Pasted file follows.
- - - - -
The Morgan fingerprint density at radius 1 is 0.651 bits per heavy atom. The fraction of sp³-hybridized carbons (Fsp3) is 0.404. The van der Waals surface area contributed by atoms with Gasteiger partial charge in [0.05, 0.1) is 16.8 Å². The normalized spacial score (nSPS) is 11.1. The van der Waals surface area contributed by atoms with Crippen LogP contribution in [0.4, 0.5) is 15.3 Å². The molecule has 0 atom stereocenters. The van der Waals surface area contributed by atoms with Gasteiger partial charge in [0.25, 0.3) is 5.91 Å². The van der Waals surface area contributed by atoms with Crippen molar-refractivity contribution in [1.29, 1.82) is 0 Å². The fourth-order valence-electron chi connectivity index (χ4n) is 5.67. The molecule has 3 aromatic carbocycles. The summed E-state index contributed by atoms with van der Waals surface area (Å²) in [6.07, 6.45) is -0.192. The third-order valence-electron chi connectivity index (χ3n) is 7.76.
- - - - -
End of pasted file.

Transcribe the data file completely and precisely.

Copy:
The Morgan fingerprint density at radius 1 is 0.651 bits per heavy atom. The fraction of sp³-hybridized carbons (Fsp3) is 0.404. The van der Waals surface area contributed by atoms with Gasteiger partial charge in [0.05, 0.1) is 16.8 Å². The normalized spacial score (nSPS) is 11.1. The van der Waals surface area contributed by atoms with Crippen LogP contribution in [0.4, 0.5) is 15.3 Å². The molecule has 0 atom stereocenters. The van der Waals surface area contributed by atoms with Gasteiger partial charge in [0.25, 0.3) is 5.91 Å². The van der Waals surface area contributed by atoms with Crippen molar-refractivity contribution in [1.29, 1.82) is 0 Å². The fourth-order valence-electron chi connectivity index (χ4n) is 5.67. The molecule has 3 aromatic carbocycles. The summed E-state index contributed by atoms with van der Waals surface area (Å²) in [6.07, 6.45) is -0.192. The third-order valence-electron chi connectivity index (χ3n) is 7.76.